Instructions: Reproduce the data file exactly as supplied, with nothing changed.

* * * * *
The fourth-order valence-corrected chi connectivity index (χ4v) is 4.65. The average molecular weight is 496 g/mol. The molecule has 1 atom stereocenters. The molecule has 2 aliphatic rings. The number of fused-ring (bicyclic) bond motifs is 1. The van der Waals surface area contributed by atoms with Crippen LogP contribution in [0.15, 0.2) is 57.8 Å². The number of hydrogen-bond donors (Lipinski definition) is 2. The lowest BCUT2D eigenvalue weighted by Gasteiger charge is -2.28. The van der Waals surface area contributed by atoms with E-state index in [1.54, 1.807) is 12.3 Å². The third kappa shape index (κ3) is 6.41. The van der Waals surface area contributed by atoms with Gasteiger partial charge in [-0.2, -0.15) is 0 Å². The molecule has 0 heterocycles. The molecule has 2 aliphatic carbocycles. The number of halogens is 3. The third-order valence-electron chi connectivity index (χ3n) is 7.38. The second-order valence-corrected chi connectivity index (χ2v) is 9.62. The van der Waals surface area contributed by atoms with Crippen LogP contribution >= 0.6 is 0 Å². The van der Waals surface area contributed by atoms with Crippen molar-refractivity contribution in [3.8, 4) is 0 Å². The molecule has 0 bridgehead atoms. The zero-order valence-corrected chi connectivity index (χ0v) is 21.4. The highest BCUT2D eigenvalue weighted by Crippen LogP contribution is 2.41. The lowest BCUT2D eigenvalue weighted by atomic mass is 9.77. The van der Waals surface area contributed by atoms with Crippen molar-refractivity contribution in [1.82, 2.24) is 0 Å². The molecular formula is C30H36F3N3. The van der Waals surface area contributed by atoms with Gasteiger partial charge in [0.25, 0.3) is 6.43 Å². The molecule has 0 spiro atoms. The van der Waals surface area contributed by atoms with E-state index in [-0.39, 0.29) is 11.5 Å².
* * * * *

The fourth-order valence-corrected chi connectivity index (χ4v) is 4.65. The average molecular weight is 496 g/mol. The molecule has 1 atom stereocenters. The molecule has 2 aliphatic rings. The number of fused-ring (bicyclic) bond motifs is 1. The van der Waals surface area contributed by atoms with Crippen LogP contribution in [0.15, 0.2) is 57.8 Å². The number of hydrogen-bond donors (Lipinski definition) is 2. The lowest BCUT2D eigenvalue weighted by Gasteiger charge is -2.28. The van der Waals surface area contributed by atoms with E-state index in [1.54, 1.807) is 12.3 Å². The third kappa shape index (κ3) is 6.41. The van der Waals surface area contributed by atoms with Gasteiger partial charge in [-0.2, -0.15) is 0 Å². The molecule has 0 heterocycles. The molecule has 2 aliphatic carbocycles. The number of halogens is 3. The third-order valence-electron chi connectivity index (χ3n) is 7.38. The second-order valence-corrected chi connectivity index (χ2v) is 9.62. The van der Waals surface area contributed by atoms with Crippen LogP contribution >= 0.6 is 0 Å². The van der Waals surface area contributed by atoms with Crippen molar-refractivity contribution in [3.8, 4) is 0 Å². The molecule has 0 bridgehead atoms. The zero-order valence-corrected chi connectivity index (χ0v) is 21.4. The highest BCUT2D eigenvalue weighted by Crippen LogP contribution is 2.41. The lowest BCUT2D eigenvalue weighted by atomic mass is 9.77. The van der Waals surface area contributed by atoms with Crippen molar-refractivity contribution in [1.82, 2.24) is 0 Å². The molecular formula is C30H36F3N3. The van der Waals surface area contributed by atoms with Gasteiger partial charge in [0.25, 0.3) is 6.43 Å². The molecule has 0 spiro atoms. The van der Waals surface area contributed by atoms with E-state index in [-0.39, 0.29) is 11.5 Å².